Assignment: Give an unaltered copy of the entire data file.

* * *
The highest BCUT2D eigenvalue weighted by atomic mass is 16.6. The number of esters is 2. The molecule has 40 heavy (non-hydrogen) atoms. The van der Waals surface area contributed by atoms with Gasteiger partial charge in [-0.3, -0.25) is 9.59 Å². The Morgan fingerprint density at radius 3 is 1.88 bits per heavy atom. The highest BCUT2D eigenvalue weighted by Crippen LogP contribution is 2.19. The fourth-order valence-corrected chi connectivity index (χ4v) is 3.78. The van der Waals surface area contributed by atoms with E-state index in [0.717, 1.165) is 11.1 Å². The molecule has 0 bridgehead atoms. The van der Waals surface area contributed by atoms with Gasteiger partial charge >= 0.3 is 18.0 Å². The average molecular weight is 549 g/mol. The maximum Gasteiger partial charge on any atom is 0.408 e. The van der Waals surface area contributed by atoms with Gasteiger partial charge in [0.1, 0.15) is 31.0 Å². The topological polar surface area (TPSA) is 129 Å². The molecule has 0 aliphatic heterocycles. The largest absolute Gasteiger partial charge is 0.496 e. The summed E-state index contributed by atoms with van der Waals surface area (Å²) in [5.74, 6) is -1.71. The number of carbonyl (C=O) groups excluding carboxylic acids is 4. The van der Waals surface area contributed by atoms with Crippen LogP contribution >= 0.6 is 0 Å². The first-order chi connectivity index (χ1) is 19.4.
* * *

The highest BCUT2D eigenvalue weighted by atomic mass is 16.6. The number of esters is 2. The molecule has 40 heavy (non-hydrogen) atoms. The van der Waals surface area contributed by atoms with Gasteiger partial charge in [-0.3, -0.25) is 9.59 Å². The Morgan fingerprint density at radius 3 is 1.88 bits per heavy atom. The highest BCUT2D eigenvalue weighted by Crippen LogP contribution is 2.19. The fourth-order valence-corrected chi connectivity index (χ4v) is 3.78. The van der Waals surface area contributed by atoms with E-state index in [0.717, 1.165) is 11.1 Å². The molecule has 0 bridgehead atoms. The van der Waals surface area contributed by atoms with Gasteiger partial charge >= 0.3 is 18.0 Å². The average molecular weight is 549 g/mol. The maximum Gasteiger partial charge on any atom is 0.408 e. The van der Waals surface area contributed by atoms with Gasteiger partial charge in [0.1, 0.15) is 31.0 Å². The topological polar surface area (TPSA) is 129 Å². The molecule has 0 aliphatic heterocycles. The largest absolute Gasteiger partial charge is 0.496 e. The summed E-state index contributed by atoms with van der Waals surface area (Å²) in [5.74, 6) is -1.71. The number of carbonyl (C=O) groups excluding carboxylic acids is 4. The van der Waals surface area contributed by atoms with Crippen LogP contribution >= 0.6 is 0 Å². The first-order chi connectivity index (χ1) is 19.4.